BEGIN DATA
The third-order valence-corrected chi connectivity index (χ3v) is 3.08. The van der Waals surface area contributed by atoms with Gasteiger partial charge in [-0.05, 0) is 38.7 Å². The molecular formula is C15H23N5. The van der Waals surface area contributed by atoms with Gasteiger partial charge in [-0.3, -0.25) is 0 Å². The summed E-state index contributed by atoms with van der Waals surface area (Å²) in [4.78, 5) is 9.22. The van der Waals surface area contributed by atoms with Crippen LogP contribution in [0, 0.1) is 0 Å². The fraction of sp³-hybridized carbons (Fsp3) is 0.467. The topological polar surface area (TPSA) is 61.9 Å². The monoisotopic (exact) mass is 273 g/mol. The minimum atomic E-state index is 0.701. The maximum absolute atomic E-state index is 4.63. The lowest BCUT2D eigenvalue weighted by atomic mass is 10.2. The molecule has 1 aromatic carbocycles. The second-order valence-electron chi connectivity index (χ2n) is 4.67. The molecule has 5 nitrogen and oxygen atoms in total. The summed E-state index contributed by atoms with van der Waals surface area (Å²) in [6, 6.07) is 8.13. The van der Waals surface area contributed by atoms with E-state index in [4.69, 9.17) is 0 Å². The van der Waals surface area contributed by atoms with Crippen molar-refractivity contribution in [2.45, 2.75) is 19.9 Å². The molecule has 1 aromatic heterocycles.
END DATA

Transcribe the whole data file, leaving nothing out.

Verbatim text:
The third-order valence-corrected chi connectivity index (χ3v) is 3.08. The van der Waals surface area contributed by atoms with Gasteiger partial charge in [-0.05, 0) is 38.7 Å². The molecular formula is C15H23N5. The van der Waals surface area contributed by atoms with Gasteiger partial charge in [-0.3, -0.25) is 0 Å². The summed E-state index contributed by atoms with van der Waals surface area (Å²) in [4.78, 5) is 9.22. The van der Waals surface area contributed by atoms with Crippen LogP contribution in [0, 0.1) is 0 Å². The fraction of sp³-hybridized carbons (Fsp3) is 0.467. The topological polar surface area (TPSA) is 61.9 Å². The monoisotopic (exact) mass is 273 g/mol. The minimum atomic E-state index is 0.701. The maximum absolute atomic E-state index is 4.63. The lowest BCUT2D eigenvalue weighted by atomic mass is 10.2. The molecule has 1 aromatic carbocycles. The second-order valence-electron chi connectivity index (χ2n) is 4.67. The molecule has 5 nitrogen and oxygen atoms in total. The summed E-state index contributed by atoms with van der Waals surface area (Å²) in [6, 6.07) is 8.13. The van der Waals surface area contributed by atoms with E-state index in [4.69, 9.17) is 0 Å². The van der Waals surface area contributed by atoms with Crippen molar-refractivity contribution in [2.45, 2.75) is 19.9 Å². The molecule has 1 aromatic heterocycles.